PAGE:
It All Started with Milk and Rennet

When I started writing this blog, my son recommended that I shoot for a Scott Adams-level of snark (which may explain the noticeable male skew of the readership). However, today I want to try to emulate Richard Armour, my first (and possibly still) favorite humorist. He did his writing in the 1960’s and 1970’s, pre-irony and pre-snark, but it is still very clever. If there are any fans reading this, you may notice the title bears some resemblance to the titles of many of his books (It All Started with Stones and Clubs, It All Started with Hippocrates, It All Started with Eve, etc.)

Way back in time, actually before time if you use recorded history, some guy in a hot climate (we’ll call him Joe) was looking for a way to transport his milk (actually it probably came from a goat or a sheep).ย  Looking around, Joe realized that the thing he carried his water in would probably work for milk too. That thing was the stomach of an early cow relative. Fortunately, he had several loose ruminant organs lying around, being the Tupperware of their day. So he picked up a cow stomach, poured in the milk and went on his way to visit his hunting buddy, Eddie.

Having been quite a hike to Eddie’s over rough ground, the milk had spent a while sloshing around in the stomach. When Joe got to Eddie’s, he offered to share the milk. Imagine his surprise when he tried to pour it out and some mushy, whitish curds came out of the stomach instead. Joe looked at the mess and told Eddie to try it. Eddie, being a suspicious sort, told Joe to try it himself. Joe took a little and put it into his mouth. It tasted good! Joe had just discovered cheese.

Cheese was really the only way to keep milk in a hot climate. So why did the cow’s stomach allow the early civilizations to enjoy cheese instead of food poisoning? The magic ingredient of rennet. Rennet is a bunch of enzymes produced in any mammalian stomach (yes, we could use your stomach to make cheese, but you would probably rather keep it where it is). The enzymes cause the milk to separate into curds and whey. The curds are the cheese, the whey is what made Joe’s first cheese so mushy.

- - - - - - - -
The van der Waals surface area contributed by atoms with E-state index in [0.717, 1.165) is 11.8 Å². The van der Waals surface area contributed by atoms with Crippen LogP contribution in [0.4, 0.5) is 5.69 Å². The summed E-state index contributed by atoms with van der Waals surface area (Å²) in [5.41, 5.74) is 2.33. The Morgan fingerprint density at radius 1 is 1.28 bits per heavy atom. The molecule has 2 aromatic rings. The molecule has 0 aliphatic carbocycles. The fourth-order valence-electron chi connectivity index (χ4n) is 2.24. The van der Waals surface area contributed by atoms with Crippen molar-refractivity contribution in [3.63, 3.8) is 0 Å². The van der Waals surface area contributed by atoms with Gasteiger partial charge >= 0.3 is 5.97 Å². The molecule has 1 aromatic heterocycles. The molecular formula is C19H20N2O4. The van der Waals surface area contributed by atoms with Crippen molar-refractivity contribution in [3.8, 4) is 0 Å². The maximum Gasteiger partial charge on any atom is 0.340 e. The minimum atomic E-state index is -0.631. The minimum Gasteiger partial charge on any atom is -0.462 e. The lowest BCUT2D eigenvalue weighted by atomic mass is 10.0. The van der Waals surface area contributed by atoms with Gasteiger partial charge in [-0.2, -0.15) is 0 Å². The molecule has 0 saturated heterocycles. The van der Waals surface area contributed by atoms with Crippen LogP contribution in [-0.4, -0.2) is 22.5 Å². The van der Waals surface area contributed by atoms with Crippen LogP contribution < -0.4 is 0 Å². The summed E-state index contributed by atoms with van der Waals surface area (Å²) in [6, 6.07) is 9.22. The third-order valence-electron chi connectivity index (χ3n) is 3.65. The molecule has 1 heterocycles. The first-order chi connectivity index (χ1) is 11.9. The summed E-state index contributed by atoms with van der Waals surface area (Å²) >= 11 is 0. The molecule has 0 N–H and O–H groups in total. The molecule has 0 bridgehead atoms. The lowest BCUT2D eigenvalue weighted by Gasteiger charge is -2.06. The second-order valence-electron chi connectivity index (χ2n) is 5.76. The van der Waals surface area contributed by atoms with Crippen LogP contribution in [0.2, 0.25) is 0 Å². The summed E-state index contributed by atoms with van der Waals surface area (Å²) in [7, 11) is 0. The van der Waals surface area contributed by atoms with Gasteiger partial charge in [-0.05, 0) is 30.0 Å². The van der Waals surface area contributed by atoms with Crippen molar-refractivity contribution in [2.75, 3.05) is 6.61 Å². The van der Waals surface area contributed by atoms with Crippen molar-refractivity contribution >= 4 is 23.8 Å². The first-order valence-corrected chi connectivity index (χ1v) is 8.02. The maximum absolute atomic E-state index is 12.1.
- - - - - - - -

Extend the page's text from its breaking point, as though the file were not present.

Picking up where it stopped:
Concurrently, an ancient housewife was trying to figure out what to do with the milk that had gone bad in the sun and curdled. The saber-tooth tiger kitten walked away from it. She tried feeding it to her teen-age son, thinking that he would eat anything, but he refused. Finally she decided to add salt. Well, it covered the taste of the curdling. But it was just nasty to drink. So she pressed it between two rocks and, voila!, she discovered cheese. (I do not know why this would make it more palatable except it may have added the taste of the rock.)

The early cheese was a success nutrition-wise (or in contemporary thinking, it beat starving). But it was REALLY salty to last in the hot sun, and it was sour due to the curdling. Fortunately for us, cheese-making was also done in Europe, where it was much cooler. So they used less salt. Less salt meant more microbes and molds (yummy). If you don’t worry about moldy cheese, you can let it age (it gets better and better, doesn’t it?) As time progressed, the mold was cut off some cheeses (e.g., cheddar) and incorporated into others (e.g., bleu). There’s a British-French joke there somewhere, but I can’t find it.

Cheese making was pretty much a universal art (except in the orient – apparently they did not see the sense in eating salty, curdled, moldy milk). Without good transportation, most cheese-making remained local until recently (apparently cow stomachs have their limits when it comes to transporting cheese). Britain claims to have over 700 distinct varieties, France and Italy each claim over 400.

Fast-forward a few thousand years. Switzerland opened the first cheese factory in 1815 (making Swiss cheese?) But the Americans managed to turn it into an assembly-line process in 1851. A sweat-shop for cheese just sounds disgusting.

Moving forward, the scientists figured out how to mass-produce rennet in the 1860s and cows everywhere breathed a sigh of relief. By the turn of the century, those hard-working scientists had created pure microbial cultures which led to more standardized cheese – good for the manufacturer’s bottom line, not so good for the discerning diner.

And guess what standardized cheese led to? Processed cheese!! (aka process cheese, cheese slice, prepared cheese, cheese singles, and cheese food). Processed cheese is a food product made from “normal” cheese, emulsifiers (for smoothness in melting), extra salt (it’s back), food colorings, and flavors. They might also throw in some other unfermented dairy ingredients (I guess the dairy equivalent of animal by-product) or whey. I checked today, and cheese culture was the ninth ingredient in one brand of cheese slices.

Today more processed cheese is sold than “real” cheese. It’s lasts longer, doesn’t separate when melted, and is more uniform in look and taste. Joe and the housewife had no idea what they started.

*Information in this post is loosely based on an article in Wikipedia. So please don’t take any of it as fact.


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